Today’s Biz Ladies post comes from Susan and William Brinson. Susan and William are a New York-based graphic-designer-and-photographer couple, and today they share some important details and regulations of photo usage. From copyright issues to usage fees, Susan and William offer a comprehensive guide to properly using outside photography for your business, blog or website. Thanks to both Susan and William for this informative post! — Stephanie
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Photography usage is the Wild West right now in the blog-o-sphere! I am so happy to discuss and educate on this topic. I feel a little bit of background is in order for context. I am an art director at an agency, so photo usage has always been something I have worked with professionally, whether I work directly with the photographer and their agent or use stock photography. My husband is also a photographer, so I often hear about some of the behind-the-scenes issues that are part of the photographer’s everyday work. In the professional design world, there are strict standards for using others’ work. Professionals who contribute to the success of a promotion must be paid — from photographers, designers and writers to font designers. But what are the photo usage rules for blogging? Because there are no strict rules for photo usage pertaining to blogging, I thought it best to look at three unique points of view: a blogger (me), a photographer and a photography agent. First up, let’s talk about the photo industry and some best practices.
The Photo Industry in a Nutshell
Understanding how images are created is step one to deciding whether you should use an image or not. Here is a quick overview of the commercial photo industry: a company hires a photographer, possibly a magazine or advertising agency. The contract and fee are determined on usage and the complexity of the shoot. Fees are based on usage and how much it will physically cost to produce the shoot. Often there are stylists, retouchers, producers and assistants involved in a shoot, in addition to the photographer. These are the basic professionals involved in a magazine shoot, for example. So even though we look at an image and think there is one photographer standing behind a camera taking a photo, that is generally not the case.
Questions to Ask When Using Photography
Here is a quick Q&A you can follow to find out if you should use an image. If you can’t answer most of these questions, I’d do some serious considering before using the image.
What is the source of the image?
Did a business provide this image as a promotional image, or did you grab the image from another site? You should always know the original source of the image. If you see it on a blog, unless that image is original to the blog, that is not the original source of the image. Track down that original source because you can give credit to that source.
Who owns the copyright?
If you do not have any idea, this could come back to haunt you in the future. It is critical to understand copyright for photography if you are using images in any form of published media (like a blog). For instance, when photographers shoot for magazines, the magazine has a contract to use the image for a certain amount of time, but the photographer owns the copyright. Or the magazine has a “buy-out” contract, meaning the magazine owns the image outright. If you use an image that you do not have permission to use, you could be sued for it. It doesn’t matter if you take it down, you will still have to pay back royalties. This is serious and has happened to bloggers in the past. Can you imagine if it happened to 10 images on your blog? That could get expensive!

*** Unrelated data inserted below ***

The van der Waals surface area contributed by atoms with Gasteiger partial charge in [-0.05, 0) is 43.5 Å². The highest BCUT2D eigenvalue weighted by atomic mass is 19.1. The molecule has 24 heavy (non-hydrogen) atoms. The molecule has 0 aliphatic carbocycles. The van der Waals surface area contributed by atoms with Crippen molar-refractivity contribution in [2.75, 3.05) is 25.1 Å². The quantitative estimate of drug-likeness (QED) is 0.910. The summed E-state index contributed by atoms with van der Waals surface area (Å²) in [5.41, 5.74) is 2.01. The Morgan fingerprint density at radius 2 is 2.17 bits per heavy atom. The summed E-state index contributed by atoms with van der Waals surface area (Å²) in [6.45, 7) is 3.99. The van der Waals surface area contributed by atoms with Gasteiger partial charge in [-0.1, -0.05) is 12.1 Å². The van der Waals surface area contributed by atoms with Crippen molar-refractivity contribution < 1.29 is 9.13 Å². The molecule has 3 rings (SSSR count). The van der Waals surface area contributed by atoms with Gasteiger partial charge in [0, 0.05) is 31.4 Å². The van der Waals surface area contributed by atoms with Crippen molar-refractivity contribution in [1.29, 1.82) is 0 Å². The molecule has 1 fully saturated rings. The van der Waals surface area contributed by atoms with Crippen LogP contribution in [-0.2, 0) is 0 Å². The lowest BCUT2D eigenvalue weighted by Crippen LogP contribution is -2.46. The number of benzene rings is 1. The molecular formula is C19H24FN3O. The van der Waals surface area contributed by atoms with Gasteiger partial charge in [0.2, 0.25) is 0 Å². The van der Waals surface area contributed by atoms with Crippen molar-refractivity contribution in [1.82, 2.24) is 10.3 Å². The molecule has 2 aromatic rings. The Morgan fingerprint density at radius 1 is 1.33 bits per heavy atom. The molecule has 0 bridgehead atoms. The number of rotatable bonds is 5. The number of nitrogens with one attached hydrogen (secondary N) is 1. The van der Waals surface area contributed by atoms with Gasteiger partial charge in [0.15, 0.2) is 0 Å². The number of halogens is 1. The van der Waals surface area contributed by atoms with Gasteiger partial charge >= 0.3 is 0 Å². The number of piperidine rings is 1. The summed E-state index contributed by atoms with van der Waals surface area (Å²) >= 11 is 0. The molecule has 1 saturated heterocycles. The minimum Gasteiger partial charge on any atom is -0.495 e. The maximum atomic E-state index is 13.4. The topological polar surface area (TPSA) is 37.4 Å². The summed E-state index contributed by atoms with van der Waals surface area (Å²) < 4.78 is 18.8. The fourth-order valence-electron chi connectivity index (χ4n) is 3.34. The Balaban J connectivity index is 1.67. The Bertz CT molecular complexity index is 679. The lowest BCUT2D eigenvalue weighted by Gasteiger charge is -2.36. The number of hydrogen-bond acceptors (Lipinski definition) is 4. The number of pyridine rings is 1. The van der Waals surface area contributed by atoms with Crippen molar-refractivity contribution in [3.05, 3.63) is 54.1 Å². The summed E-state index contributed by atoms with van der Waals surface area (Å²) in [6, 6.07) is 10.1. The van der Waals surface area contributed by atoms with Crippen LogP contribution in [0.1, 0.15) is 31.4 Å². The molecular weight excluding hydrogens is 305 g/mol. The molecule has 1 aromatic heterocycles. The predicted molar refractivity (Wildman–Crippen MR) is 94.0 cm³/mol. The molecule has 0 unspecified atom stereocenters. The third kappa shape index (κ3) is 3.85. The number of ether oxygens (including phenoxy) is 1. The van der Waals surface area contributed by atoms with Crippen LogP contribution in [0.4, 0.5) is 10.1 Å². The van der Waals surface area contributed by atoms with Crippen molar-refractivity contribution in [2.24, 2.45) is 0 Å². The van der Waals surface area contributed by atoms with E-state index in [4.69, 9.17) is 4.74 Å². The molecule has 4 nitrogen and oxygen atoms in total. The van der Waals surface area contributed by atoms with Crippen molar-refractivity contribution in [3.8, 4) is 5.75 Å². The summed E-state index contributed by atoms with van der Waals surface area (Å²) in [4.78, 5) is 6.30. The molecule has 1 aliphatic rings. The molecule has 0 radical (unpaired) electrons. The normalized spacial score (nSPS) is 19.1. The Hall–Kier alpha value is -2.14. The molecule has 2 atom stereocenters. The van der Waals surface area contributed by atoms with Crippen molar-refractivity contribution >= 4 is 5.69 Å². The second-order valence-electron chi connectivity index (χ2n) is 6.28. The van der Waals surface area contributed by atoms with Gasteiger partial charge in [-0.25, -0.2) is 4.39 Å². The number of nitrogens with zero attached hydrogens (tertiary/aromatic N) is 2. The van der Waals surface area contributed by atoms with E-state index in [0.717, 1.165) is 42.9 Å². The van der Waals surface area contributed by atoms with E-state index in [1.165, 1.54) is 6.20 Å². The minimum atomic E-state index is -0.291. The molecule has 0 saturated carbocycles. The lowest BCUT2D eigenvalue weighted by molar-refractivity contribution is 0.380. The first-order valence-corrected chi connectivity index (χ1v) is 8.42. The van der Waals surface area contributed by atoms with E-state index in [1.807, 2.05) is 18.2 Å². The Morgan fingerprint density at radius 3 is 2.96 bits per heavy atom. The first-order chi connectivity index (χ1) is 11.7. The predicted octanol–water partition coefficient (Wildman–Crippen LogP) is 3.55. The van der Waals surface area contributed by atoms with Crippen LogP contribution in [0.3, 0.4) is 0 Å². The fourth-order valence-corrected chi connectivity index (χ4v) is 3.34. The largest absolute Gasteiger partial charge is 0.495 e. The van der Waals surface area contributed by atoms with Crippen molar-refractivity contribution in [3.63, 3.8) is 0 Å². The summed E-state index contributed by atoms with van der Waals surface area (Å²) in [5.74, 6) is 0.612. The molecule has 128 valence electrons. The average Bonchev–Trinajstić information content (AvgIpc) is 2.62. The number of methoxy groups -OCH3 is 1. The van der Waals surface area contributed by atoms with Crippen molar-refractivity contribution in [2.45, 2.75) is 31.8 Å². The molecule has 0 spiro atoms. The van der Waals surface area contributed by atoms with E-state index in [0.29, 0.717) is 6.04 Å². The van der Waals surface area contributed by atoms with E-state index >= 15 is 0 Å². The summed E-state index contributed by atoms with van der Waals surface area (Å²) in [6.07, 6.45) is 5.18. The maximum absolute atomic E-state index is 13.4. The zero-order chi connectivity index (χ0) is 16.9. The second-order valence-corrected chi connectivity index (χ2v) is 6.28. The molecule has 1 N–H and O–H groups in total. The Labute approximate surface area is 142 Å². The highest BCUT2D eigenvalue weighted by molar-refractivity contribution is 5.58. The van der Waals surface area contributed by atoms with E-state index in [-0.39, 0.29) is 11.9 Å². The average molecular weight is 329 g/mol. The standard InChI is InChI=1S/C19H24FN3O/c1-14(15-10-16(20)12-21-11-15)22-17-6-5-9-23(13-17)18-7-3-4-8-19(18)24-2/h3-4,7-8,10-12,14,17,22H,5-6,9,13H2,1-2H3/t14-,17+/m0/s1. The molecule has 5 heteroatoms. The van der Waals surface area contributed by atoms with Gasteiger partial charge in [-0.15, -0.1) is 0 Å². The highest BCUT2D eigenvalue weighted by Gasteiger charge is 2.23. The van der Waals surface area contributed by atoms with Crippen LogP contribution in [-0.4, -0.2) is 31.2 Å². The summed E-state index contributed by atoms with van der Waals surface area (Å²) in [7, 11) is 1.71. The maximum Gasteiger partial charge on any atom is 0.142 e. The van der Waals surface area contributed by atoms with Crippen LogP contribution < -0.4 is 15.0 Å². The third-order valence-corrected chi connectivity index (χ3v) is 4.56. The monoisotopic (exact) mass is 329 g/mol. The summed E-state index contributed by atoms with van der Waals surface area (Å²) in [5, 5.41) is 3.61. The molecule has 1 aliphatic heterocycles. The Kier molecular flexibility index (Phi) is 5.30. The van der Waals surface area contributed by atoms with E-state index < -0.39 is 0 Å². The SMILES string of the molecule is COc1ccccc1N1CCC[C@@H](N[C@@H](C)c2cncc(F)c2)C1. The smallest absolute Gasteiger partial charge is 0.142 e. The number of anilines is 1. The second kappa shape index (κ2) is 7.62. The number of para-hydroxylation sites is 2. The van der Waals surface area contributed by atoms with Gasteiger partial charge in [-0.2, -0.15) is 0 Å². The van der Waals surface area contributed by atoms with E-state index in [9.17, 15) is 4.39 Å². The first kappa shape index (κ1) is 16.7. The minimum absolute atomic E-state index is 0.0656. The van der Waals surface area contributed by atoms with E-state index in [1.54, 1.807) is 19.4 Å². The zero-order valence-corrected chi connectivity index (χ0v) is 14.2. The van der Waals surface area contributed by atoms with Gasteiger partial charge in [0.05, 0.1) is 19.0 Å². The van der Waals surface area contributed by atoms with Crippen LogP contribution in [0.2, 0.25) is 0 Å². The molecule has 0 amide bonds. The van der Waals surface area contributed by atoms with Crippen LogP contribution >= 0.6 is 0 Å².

How am I using this image? Am I promoting the photographer/source or my blog?
This is the ethical question that shows your intention. If you are using the photographer’s work to say how talented the photographer is, great, that is generally okay. Everyone loves promotion. If you are using the photographer’s work to express your own idea or to promote yourself, that is something to stay away from. At that point, the photographer is a contributor to the expression of the idea and should be compensated.
The bottom line on ethics? Grace wrote a great deal about this topic here. Here are some best practices that must become a standard:
- Credit the photographer and source. Provide the photographer name/magazine name, company or publication (This must be written under the image, not just a link when you click on the image.)
- Link to both the photographer and the source, but if possible, ask for permission to use copyrighted work or the work of any creative individual.
- The best situation is to make sure your blog is promoting original content. I have often seen images on blogs where just the image is the post. There are no words or context. So 100% of the post is reliant on the photographer’s content. I do not think it is ethical to create content that is not yours. If you like it, promote the artist. Say something nice about their work and give them credit.
What do you think about photo usage and blogging?
Susan Brinson, Blogger (me)
I am relatively new to the world of blogging, and was shocked to see that photo usage was not the same for blogs as for other media. My husband and I started a blog that only uses original photography. When I began seeing our images used around the interweb, I started asking, “Where do you draw the line when allowing others to use your work?” I admit that when an image we spent our money producing and our weekend shooting was being used by others for free, I was frustrated. (Keep in mind, I am not referring to promotional posts, which I love about the blogging world.) Anyone who creates something original can understand this feeling. We now have a photo-usage policy for our blog. It basically says that if you are not promoting our blog/us, you may not use it. If you ask, we will consider the context, and most likely say yes. If we see our images used without credit, or as promotion on a blog with advertising, we will ask for it to be removed. We drafted form letters so this is not an emotional decision. When we started out blogging, I had no idea this would become an issue!